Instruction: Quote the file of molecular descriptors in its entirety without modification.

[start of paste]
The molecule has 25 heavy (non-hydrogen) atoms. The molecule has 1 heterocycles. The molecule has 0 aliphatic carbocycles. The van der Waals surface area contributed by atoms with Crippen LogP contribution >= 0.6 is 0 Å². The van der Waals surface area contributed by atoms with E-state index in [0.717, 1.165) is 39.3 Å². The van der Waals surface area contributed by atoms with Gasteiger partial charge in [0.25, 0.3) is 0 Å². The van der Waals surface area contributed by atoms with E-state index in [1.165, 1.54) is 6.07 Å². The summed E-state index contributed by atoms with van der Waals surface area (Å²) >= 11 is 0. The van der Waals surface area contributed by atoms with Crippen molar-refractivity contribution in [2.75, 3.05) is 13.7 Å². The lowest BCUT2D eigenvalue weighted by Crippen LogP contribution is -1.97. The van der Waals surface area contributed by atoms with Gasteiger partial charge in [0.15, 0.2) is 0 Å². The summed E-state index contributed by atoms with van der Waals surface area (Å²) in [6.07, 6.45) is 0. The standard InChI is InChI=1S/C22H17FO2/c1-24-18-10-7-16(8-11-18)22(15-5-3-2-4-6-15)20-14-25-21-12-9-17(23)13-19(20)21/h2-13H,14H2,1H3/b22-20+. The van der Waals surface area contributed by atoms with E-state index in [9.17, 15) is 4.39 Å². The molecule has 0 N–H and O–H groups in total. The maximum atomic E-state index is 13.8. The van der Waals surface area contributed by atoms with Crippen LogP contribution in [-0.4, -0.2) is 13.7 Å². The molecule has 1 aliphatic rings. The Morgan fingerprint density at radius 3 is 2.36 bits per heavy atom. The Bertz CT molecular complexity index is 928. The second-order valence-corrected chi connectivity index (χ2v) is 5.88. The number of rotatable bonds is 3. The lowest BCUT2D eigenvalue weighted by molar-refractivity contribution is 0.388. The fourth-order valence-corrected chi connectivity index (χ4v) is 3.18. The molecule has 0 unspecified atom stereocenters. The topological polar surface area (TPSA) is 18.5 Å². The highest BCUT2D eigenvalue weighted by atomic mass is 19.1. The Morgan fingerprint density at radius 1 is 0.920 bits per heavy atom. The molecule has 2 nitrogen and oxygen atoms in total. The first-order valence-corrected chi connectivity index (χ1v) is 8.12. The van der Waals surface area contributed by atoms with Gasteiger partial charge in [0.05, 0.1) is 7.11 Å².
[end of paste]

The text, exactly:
The molecule has 25 heavy (non-hydrogen) atoms. The molecule has 1 heterocycles. The molecule has 0 aliphatic carbocycles. The van der Waals surface area contributed by atoms with Crippen LogP contribution >= 0.6 is 0 Å². The van der Waals surface area contributed by atoms with E-state index in [0.717, 1.165) is 39.3 Å². The van der Waals surface area contributed by atoms with Gasteiger partial charge in [0.25, 0.3) is 0 Å². The van der Waals surface area contributed by atoms with E-state index in [1.165, 1.54) is 6.07 Å². The summed E-state index contributed by atoms with van der Waals surface area (Å²) >= 11 is 0. The van der Waals surface area contributed by atoms with Crippen molar-refractivity contribution in [2.75, 3.05) is 13.7 Å². The lowest BCUT2D eigenvalue weighted by Crippen LogP contribution is -1.97. The van der Waals surface area contributed by atoms with Gasteiger partial charge in [0.15, 0.2) is 0 Å². The summed E-state index contributed by atoms with van der Waals surface area (Å²) in [6.07, 6.45) is 0. The standard InChI is InChI=1S/C22H17FO2/c1-24-18-10-7-16(8-11-18)22(15-5-3-2-4-6-15)20-14-25-21-12-9-17(23)13-19(20)21/h2-13H,14H2,1H3/b22-20+. The van der Waals surface area contributed by atoms with E-state index in [9.17, 15) is 4.39 Å². The molecule has 0 N–H and O–H groups in total. The maximum atomic E-state index is 13.8. The van der Waals surface area contributed by atoms with Crippen LogP contribution in [-0.4, -0.2) is 13.7 Å². The molecule has 1 aliphatic rings. The Morgan fingerprint density at radius 3 is 2.36 bits per heavy atom. The Bertz CT molecular complexity index is 928. The second-order valence-corrected chi connectivity index (χ2v) is 5.88. The number of rotatable bonds is 3. The lowest BCUT2D eigenvalue weighted by molar-refractivity contribution is 0.388. The fourth-order valence-corrected chi connectivity index (χ4v) is 3.18. The molecule has 0 unspecified atom stereocenters. The topological polar surface area (TPSA) is 18.5 Å². The highest BCUT2D eigenvalue weighted by atomic mass is 19.1. The Morgan fingerprint density at radius 1 is 0.920 bits per heavy atom. The molecule has 2 nitrogen and oxygen atoms in total. The first-order valence-corrected chi connectivity index (χ1v) is 8.12. The van der Waals surface area contributed by atoms with Gasteiger partial charge in [0.05, 0.1) is 7.11 Å².